Director of CI²MA highlights the importance of getting involved early in it
Alejandro Hopper and Gonzalo Benavides are students of Mathematical Civil Engineering, MCI, at Universidad de Concepción, UdeC. While the first one is in the fifth year of the degree, the second one is already developing his degree memory directed by Leonardo Figueroa, an academician from the Department of Mathematical Engineering of the Faculty of Physical and Mathematical Sciences of the UdeC, and a member of the Center for Research in Mathematical Engineering, CI²MA.
Alejandro and Gonzalo have attended some courses together. In particular, two of them (Functional Analysis and Mixed Finite Elements Methods) were taught by the Director of CI²MA, Gabriel Gatica, who, during the second one, invited them to collaborate on one of the research topics in which he has been working with thesis students and other researchers. This aiming to replace a contest note. The interest of both students in knowing more details about the research work and even to be actively involved in them, led them to immediately accept the proposal, so that with the support of Sergio Caucao (by then, CI²MA postdoc, and today performing another postdoctorate in the U. of Pittsburgh, USA), and Gatica himself, were given to the task of solving a mathematical problem originated in an paper already published, facing it from a new theoretical and computational perspective.
“In my lessons, I usually tell my students on some of the research topics in which I have been involved in recent years with various collaborators. At some point, I got the idea of offering them to replace the second evaluation with a work on one of those topics. In addition to the change in the way of evaluating them, the possibility of effectively doing research and, eventually, writing an paper later on, Alejandro and Gonzalo found it very interesting, so they accepted the offer with great enthusiasm. Certainly, I took care of giving them a problem for which a way to approach it could be visualized in advance, so that what I assigned them finally came to be a significant improvement of something that I had previously developed with Mario Álvarez in his PhD thesis”, Gatica details .
“In their paper, they addressed this problem in a way that generated certain advantages in obtaining the approximate solution, and the challenge that Professor Gatica presented to us was that we should think over the analysis trying to obtain a method that were even numerically less expensive, using other more complex theoretical tools”, details Gonzalo -original from Talca and currently living in Hualpén- and adds that “I appreciate the opportunity that the Professor gave us to show us what research is”. “At first it was hard. That allowed us to have a much closer idea to what doing research means”, Alejandro says. “Sergio Caucao helped us a lot too, guiding us, especially in the computational work that we had to develop. We got to know tools that we did not know, mathematical results that, although they were not part of the course, did end up being a good feedback” explains the native from Lota where he currently lives. “Since I was little, I always had mathematical skills and when choosing a career I was undecided between the Bachelor's Degree and Engineering and what helped me deciding was the curricular plan, seeing that the courses were more demanding in Engineering, especially in applied mathematics”, Alejandro details about his professional option. “We have had excellent teachers. Professor Gatica, for example, has taught us far beyond what the courses program details, because he also explains the work he has done as a researcher, ”he details.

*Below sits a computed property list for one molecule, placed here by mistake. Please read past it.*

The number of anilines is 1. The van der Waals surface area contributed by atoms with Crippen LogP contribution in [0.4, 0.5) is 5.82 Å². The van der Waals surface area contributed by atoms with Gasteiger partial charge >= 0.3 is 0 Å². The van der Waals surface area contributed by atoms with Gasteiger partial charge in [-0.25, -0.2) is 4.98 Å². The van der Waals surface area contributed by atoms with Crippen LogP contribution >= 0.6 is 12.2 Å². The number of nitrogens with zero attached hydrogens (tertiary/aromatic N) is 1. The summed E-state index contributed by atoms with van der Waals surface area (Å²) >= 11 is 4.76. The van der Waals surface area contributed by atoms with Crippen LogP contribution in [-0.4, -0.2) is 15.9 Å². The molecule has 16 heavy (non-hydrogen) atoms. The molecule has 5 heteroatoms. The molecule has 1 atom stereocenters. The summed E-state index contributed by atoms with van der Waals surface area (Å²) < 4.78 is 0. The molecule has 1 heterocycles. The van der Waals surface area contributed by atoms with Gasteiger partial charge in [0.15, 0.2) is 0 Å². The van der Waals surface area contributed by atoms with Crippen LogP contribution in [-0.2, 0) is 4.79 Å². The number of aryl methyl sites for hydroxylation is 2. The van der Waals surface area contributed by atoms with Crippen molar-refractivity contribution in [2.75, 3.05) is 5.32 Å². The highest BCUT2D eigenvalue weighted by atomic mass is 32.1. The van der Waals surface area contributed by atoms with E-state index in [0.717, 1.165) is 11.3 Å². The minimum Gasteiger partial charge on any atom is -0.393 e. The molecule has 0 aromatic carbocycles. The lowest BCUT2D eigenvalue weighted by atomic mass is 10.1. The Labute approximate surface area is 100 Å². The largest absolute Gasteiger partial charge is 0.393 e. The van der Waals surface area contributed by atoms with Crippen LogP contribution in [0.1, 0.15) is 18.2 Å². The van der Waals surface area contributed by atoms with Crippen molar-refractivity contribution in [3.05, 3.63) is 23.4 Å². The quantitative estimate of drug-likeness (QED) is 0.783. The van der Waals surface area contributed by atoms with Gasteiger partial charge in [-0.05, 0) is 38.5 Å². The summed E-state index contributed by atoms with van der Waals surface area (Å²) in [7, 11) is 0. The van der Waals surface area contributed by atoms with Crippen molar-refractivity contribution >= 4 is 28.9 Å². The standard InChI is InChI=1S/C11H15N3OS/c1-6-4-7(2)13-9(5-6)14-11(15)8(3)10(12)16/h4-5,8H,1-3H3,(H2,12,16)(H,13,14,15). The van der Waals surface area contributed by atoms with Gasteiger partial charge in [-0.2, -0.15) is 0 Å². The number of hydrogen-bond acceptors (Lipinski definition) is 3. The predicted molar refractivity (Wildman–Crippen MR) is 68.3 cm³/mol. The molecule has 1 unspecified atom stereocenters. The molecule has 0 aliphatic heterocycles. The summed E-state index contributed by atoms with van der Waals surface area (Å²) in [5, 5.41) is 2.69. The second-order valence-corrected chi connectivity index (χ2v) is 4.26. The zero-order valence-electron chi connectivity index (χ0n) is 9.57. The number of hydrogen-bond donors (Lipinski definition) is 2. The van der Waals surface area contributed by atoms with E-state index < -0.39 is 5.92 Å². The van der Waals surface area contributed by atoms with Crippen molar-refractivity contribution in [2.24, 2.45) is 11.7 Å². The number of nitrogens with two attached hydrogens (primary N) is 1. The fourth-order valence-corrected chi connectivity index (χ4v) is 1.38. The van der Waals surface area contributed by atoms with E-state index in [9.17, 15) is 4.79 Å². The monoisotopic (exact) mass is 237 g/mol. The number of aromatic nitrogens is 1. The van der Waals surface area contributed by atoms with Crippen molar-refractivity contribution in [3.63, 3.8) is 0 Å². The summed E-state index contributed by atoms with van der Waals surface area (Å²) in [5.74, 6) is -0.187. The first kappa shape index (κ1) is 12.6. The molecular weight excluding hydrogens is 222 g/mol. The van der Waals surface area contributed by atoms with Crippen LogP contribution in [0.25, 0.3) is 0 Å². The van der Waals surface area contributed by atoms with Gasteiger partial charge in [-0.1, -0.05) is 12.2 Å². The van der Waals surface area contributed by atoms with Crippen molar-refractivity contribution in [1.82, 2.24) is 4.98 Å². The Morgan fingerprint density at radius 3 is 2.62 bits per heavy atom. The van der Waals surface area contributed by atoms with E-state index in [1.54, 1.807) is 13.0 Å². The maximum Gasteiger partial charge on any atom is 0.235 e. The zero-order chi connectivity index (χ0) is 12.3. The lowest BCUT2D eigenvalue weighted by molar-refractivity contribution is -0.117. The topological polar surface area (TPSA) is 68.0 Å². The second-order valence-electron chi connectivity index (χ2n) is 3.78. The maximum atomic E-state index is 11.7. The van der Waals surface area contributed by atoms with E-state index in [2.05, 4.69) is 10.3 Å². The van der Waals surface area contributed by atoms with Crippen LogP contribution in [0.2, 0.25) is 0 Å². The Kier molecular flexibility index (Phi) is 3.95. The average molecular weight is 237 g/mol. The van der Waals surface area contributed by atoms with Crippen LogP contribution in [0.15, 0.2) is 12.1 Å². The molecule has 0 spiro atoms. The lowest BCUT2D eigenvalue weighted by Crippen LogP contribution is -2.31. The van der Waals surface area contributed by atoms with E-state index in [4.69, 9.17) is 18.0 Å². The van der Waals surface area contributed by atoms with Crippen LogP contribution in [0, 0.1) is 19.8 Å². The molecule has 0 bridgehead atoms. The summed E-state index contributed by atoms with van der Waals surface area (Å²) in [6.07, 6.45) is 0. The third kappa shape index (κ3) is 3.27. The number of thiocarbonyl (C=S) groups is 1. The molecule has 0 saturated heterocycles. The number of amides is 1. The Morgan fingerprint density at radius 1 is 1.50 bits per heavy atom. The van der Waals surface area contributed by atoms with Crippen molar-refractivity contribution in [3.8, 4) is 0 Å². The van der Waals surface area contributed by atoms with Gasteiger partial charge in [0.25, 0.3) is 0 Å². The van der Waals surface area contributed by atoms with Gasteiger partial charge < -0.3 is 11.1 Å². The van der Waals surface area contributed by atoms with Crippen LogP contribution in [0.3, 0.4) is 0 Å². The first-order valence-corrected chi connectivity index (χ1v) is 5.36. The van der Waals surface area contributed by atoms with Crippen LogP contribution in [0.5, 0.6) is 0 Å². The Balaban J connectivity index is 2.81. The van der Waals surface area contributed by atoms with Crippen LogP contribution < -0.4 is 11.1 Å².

In the same way, Gonzalo specifies that he chose this career because “I care that mathematics can be applied in real physical phenomena. Perhaps, not in the short term, but in the future, the work one is doing can help to model a real problem”. Beyond the taught contents, Gonzalo also highlights that, during this research experience, carried out within the context of a course, they were able to develop new skills that are not acquired in the normal classes’ activities. “You know that the tasks that the teachers propose can be solved, everything is planned so that one achieves the objective. This is different, because you are trying to expand the frontiers of knowledge, then anything can come out”. Alejandro emphasizes the point and states “nothing is guaranteed. In fact, we started addressing the problem in a certain way and we had to change some aspects in the process, for example regarding the boundary conditions. We tried to look for different alternatives, but the theoretical tools did not exist yet”.
The work developed by the two academicians and the two undergraduate students have given rise to the pre-publication of a paper, co-authored by the four: A new mixed-primal finite element method for a coupled flow-transport problem, in which it is presented and analyzes a new finite element method for a transport problem in fluid mechanics. “Without a doubt, this is an important experience for them. I think it could be very relevant, especially given the formative stage they are currently in”, Gatica explains. Gonzalo details that he foresees himself in research area and that, parallel to the development of his thesis work, he is looking for opportunities to continue studying on this research area. “I see myself researching, I would like to work as a research academician” he says. In this regard, Alejandro explains “before living this experience, research and teaching were some of my professional objectives. And this stimulates me even more. I was able to know a little better what the area was like and that strengthened my interest. In addition to getting so many tools that will allow me to conduct other studies or to collaborate with someone else”, he emphasizes.